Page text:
Colton Haynes calls me at 1:30 in the afternoon, and it sounds like he’s just woken up, which apparently he has. “I haven’t had any coffee,” he says, apologizing for the gravel in his voice. One can only imagine how Haynes, the breakout star of the CW’s Arrow and the new face of Diesel, spends a rare night off in Manhattan. I check his Instagram for clues and am surprised to find a time-stamped photo of his smiling face that he sent out to his 1.6 million followers late last night with the caption: “Best night ever at Marie’s Crisis NYC.”
To be clear: Marie’s Crisis is a subterranean piano bar in the West Village, a dive where you’re more likely to spot the 1987 cast of A Chorus Line enjoying a drunken sing-a-long than the 26-year-old actor with Hollywood’s most talked about chin. “I’ve never even heard of a place like that,” Haynes says of Marie’s Crisis. “A few of my friends were like, ‘Let’s go!’ I said, ‘Sweet.’”
Do you know any show tunes?
“I know all of them. But I let my friends take the wheel. I just kind of hung back and watched everyone else. They were having too much fun.”
When you think about it, it makes sense that Haynes would be up for anything. There’s nothing about this kid’s gosh-wow rise in Hollywood that seems planned out. He may play a superhero on TV, but his own origin story is just as compelling. Haynes was raised on a farm in Kansas. “I grew up in a town of 650 people,” he says. “There was a bar, a liquor store, a breakfast place. That was it. We didn’t have a gas station.” In eighth or ninth grade, Haynes got a job washing dishes at the town bar, where his mom waited tables.
The town was conservative, small, and perhaps small-minded. Haynes’s acting opportunities consisted of playing Snoopy in the school production of You’re a Good Man, Charlie Brown. His parents, both hippies, had long since split up. Desperate to stretch his legs, Haynes moved to Florida to live with his sister (who was in the military). “I wanted to see a different side of the world,” he explains. “I don’t know. I was a mature kid. We all kind of did our own thing.” A few months later, a friend snapped some shots of Haynes on the beach and sent them to modeling agencies in New York. A year later his chiseled jaw was splashed across shopping bags at Abercrombie Kids.
The transition was awkward to say the least. “The first time I went to the agency — it sounds ridiculous, but they said, ‘Go into the bathroom and work on your faces.’ I didn’t understand what that meant.” Haynes may have been green, but he wasn’t stupid. Noticing he wasn’t the tallest dude in the room, he went the full MacGyver. “I would wrap socks and underwear in duct tape and put it in the back of my boots before casting. Then I was six-foot-one. No one knew the difference.” He settled into one of those crappy model apartments with bunk beds in downtown Manhattan.
Like in Zoolander?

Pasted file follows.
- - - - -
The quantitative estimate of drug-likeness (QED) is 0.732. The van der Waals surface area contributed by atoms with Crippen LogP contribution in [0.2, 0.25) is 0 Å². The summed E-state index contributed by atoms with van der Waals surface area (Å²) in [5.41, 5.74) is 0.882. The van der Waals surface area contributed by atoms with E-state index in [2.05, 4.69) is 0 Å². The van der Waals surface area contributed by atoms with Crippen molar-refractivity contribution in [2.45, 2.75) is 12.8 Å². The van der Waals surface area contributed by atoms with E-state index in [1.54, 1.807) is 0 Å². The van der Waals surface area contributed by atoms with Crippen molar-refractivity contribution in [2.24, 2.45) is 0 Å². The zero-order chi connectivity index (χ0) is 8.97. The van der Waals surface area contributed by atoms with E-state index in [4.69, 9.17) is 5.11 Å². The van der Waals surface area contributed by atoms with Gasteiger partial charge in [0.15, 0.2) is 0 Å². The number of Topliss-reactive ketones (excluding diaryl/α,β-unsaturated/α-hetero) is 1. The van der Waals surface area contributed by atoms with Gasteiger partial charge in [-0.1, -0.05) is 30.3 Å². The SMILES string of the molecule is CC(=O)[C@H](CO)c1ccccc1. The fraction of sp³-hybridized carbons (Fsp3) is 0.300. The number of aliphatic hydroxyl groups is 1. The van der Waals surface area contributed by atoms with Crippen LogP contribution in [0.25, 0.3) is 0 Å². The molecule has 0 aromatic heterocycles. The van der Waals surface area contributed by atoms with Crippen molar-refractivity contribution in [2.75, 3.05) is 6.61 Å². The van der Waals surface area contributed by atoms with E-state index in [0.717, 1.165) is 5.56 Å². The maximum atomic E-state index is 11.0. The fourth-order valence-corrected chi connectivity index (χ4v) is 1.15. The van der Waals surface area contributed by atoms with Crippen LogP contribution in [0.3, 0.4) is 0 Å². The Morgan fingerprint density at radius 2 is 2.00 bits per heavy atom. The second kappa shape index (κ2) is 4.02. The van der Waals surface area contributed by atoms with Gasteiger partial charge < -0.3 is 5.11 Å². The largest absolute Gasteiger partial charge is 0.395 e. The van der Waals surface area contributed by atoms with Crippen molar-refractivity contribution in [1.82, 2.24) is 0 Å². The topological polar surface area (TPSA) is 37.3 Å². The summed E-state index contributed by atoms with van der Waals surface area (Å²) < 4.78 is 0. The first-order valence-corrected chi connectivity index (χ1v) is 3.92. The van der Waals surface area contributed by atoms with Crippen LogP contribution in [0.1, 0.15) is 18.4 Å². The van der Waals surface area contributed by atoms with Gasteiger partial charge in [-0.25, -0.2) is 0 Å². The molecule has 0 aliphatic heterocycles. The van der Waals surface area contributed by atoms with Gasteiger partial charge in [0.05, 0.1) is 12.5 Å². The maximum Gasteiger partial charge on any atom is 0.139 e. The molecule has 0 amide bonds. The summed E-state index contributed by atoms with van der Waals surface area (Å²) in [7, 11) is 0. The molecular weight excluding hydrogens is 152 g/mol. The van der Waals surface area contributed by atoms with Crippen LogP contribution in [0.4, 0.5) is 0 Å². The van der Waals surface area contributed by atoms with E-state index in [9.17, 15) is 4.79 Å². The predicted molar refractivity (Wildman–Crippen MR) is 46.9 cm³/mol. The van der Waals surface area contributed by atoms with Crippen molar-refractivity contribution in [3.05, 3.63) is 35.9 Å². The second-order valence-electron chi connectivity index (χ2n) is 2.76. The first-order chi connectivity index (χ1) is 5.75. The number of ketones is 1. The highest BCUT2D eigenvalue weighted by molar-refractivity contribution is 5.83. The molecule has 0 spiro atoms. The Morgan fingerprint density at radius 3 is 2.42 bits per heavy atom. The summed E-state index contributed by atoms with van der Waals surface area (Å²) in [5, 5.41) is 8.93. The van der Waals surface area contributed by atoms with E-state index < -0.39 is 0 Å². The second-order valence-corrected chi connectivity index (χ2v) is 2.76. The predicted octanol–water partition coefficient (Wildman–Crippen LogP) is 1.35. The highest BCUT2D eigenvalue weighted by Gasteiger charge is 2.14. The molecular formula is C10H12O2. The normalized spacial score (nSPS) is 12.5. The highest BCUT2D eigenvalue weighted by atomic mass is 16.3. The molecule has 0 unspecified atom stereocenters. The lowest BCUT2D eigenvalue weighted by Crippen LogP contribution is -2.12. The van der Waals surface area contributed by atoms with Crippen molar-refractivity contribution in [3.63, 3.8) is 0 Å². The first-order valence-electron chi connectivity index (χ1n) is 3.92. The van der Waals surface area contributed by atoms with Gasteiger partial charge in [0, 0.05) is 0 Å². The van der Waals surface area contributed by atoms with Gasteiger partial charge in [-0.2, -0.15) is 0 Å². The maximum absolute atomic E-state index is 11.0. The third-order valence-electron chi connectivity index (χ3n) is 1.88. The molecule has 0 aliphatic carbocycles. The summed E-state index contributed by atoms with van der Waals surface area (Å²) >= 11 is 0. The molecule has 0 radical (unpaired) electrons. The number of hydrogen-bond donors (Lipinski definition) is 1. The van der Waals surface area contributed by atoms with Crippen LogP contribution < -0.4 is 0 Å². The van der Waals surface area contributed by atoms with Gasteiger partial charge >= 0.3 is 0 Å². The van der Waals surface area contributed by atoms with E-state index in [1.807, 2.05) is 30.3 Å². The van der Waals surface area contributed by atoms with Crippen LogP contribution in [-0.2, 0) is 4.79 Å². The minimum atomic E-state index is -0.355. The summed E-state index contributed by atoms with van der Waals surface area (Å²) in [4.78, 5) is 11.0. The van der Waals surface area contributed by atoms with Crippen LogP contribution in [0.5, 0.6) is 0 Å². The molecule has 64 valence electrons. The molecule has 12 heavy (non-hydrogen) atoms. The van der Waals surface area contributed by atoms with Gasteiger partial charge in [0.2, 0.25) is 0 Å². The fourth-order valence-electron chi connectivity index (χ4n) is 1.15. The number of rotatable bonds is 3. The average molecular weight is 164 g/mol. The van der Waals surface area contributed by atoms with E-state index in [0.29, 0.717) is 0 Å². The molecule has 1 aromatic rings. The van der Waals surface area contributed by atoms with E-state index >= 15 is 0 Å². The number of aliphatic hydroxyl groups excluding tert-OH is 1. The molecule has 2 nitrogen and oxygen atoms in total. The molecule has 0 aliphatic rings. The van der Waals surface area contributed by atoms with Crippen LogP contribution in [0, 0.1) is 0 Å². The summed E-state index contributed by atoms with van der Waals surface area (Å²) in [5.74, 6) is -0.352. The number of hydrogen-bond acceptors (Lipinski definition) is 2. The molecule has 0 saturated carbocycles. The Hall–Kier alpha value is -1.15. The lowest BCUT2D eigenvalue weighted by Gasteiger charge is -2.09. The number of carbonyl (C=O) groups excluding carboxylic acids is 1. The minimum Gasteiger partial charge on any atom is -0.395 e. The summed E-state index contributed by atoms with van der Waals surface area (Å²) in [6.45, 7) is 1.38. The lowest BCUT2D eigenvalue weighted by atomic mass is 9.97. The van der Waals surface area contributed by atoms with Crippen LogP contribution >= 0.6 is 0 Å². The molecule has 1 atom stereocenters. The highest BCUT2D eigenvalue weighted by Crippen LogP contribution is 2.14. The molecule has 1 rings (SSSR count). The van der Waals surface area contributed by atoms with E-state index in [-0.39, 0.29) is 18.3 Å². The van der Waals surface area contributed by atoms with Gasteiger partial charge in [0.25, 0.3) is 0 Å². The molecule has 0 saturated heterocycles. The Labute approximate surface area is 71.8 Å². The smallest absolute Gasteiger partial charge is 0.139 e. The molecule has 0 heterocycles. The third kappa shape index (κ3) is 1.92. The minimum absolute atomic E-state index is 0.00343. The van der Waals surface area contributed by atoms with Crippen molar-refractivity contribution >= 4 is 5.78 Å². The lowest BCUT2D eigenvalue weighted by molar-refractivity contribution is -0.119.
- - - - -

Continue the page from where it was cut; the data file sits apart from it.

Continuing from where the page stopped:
“Wasn’t Zoolander a little classier?” he says with a laugh. “They were driving around in Mercedes and having gasoline fights. We were starving and trying to find our way around the city.” He moved to L.A. after just seven months.
Haynes has what can only be described as beginner’s luck. His very first go-see had been for Abercrombie (nailed it); his first TV audition was for CSI: Miami (boom). He played a kid who’d tried to commit a double suicide with his girlfriend. “I didn’t know what the hell I was doing,” admits Haynes, who had never appeared onscreen before. He didn’t work for the next year save for an appearance on an episode of The Hills.
Fast forward to now. Haynes is everywhere. On billboards for Nicola Formichetti’s revamped Diesel (shot by Nick Knight). In Abercrombie’s “Making of a Star” campaign shot by Bruce Weber. In the upcoming disaster flick San Andreas opposite Dwayne “the Rock” Johnson. And yet it’s important to remember: The thing that got everyone talking about him? The CW’s Arrow? Haynes isn’t the star. He’s the star’s sidekick, a petty thief named Roy Harper, who in the last year has acquired superhuman strength (don’t ask), a snug red leather costume, and a badass new nickname, Arsenal. When Arrow appeared to die in December’s midseason finale, more than one fan site gleefully wondered (hoped?) if the show would be renamed Arsenal. “I guess we’ll see when the title card hits in January…” Haynes teases.
How does Arsenal’s costume compare to clothes you wore in your modeling career? “I never wore a lot of clothes in my modeling career,” he says with a laugh. “It’s nice to actually wear clothes.”
It’s highly doubtful a network would relaunch a show midstream. But Haynes is smart to capitalize on the heat, using social media to build his brand — not by fronting but by being himself, which is an unabashed goofball. He’s one of those absurdly handsome actors who refers to himself as a “big nerd,” but he actually has the photos to back it up. When Jennifer Lawrence drew flak for wearing a puffy white Dior gown to the Golden Globes last year, Haynes didn’t miss a beat, wrapping himself in a comforter, snapping a selfie, and tweeting, “#GoldenGlobes were a blast.” For Halloween last year, he dressed as Princess Fiona from Shrek — with a giant prosthetic nose and a full face of green makeup.
“Shrek is one of the greatest movies,” he says with a laugh, adding, “I like to transform and do things that are fun. It was the coolest costume I’ve ever done. I just like not doing what people say I should do.”
After spending the holidays in New York, Haynes is due back in Vancouver to finish Season 3 of Arrow, where — he tells me — he leaves most of the stunts to the professionals. “When it comes to trying to jump out of windows and doing all the crazy stuff, I don’t want to be the person that steps in and tries to make everyone’s job more difficult. I just do the dialogue.” He thinks on this, then goes for the self-deprecating joke: “I’m my stunt double’s dialogue double.”